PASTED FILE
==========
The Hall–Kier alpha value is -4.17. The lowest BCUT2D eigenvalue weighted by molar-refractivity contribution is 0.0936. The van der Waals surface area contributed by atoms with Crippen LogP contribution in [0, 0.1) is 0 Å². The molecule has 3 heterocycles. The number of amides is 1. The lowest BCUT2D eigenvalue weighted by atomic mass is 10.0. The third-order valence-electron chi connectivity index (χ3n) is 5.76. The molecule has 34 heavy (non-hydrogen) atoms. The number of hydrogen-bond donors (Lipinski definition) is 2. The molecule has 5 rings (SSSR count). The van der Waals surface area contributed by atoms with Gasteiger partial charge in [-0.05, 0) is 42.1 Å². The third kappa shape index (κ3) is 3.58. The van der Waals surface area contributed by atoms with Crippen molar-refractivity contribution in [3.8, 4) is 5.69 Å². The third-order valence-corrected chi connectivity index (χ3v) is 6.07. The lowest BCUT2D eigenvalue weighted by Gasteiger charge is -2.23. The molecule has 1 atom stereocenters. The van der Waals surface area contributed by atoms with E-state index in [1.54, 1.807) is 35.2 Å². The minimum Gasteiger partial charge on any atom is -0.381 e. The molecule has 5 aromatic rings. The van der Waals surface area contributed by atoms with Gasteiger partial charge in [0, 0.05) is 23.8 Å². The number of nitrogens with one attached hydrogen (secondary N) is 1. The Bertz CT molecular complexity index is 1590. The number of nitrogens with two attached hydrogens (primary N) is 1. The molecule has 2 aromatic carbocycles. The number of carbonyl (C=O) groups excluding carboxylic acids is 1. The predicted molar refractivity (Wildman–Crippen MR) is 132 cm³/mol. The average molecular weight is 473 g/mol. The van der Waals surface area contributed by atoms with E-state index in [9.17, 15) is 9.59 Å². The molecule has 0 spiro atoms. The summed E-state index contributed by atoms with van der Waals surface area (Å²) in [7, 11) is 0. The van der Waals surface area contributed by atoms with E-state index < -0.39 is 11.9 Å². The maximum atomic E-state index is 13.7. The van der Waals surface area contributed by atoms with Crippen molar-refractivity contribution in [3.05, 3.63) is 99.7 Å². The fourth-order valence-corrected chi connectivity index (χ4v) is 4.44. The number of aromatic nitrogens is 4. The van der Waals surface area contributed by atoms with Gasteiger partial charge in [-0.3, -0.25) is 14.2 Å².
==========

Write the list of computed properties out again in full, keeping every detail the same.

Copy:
The Hall–Kier alpha value is -4.17. The lowest BCUT2D eigenvalue weighted by molar-refractivity contribution is 0.0936. The van der Waals surface area contributed by atoms with Crippen LogP contribution in [0, 0.1) is 0 Å². The molecule has 3 heterocycles. The number of amides is 1. The lowest BCUT2D eigenvalue weighted by atomic mass is 10.0. The third-order valence-electron chi connectivity index (χ3n) is 5.76. The molecule has 34 heavy (non-hydrogen) atoms. The number of hydrogen-bond donors (Lipinski definition) is 2. The molecule has 5 rings (SSSR count). The van der Waals surface area contributed by atoms with Gasteiger partial charge in [-0.05, 0) is 42.1 Å². The third kappa shape index (κ3) is 3.58. The van der Waals surface area contributed by atoms with Crippen molar-refractivity contribution in [3.8, 4) is 5.69 Å². The third-order valence-corrected chi connectivity index (χ3v) is 6.07. The lowest BCUT2D eigenvalue weighted by Gasteiger charge is -2.23. The molecule has 1 atom stereocenters. The van der Waals surface area contributed by atoms with E-state index in [1.54, 1.807) is 35.2 Å². The minimum Gasteiger partial charge on any atom is -0.381 e. The molecule has 5 aromatic rings. The van der Waals surface area contributed by atoms with Gasteiger partial charge in [0, 0.05) is 23.8 Å². The number of nitrogens with one attached hydrogen (secondary N) is 1. The Bertz CT molecular complexity index is 1590. The number of nitrogens with two attached hydrogens (primary N) is 1. The molecule has 2 aromatic carbocycles. The number of carbonyl (C=O) groups excluding carboxylic acids is 1. The predicted molar refractivity (Wildman–Crippen MR) is 132 cm³/mol. The average molecular weight is 473 g/mol. The van der Waals surface area contributed by atoms with E-state index in [9.17, 15) is 9.59 Å². The molecule has 0 spiro atoms. The summed E-state index contributed by atoms with van der Waals surface area (Å²) in [7, 11) is 0. The van der Waals surface area contributed by atoms with E-state index < -0.39 is 11.9 Å². The maximum atomic E-state index is 13.7. The van der Waals surface area contributed by atoms with Crippen molar-refractivity contribution in [3.05, 3.63) is 99.7 Å². The fourth-order valence-corrected chi connectivity index (χ4v) is 4.44. The number of aromatic nitrogens is 4. The van der Waals surface area contributed by atoms with Gasteiger partial charge in [-0.3, -0.25) is 14.2 Å².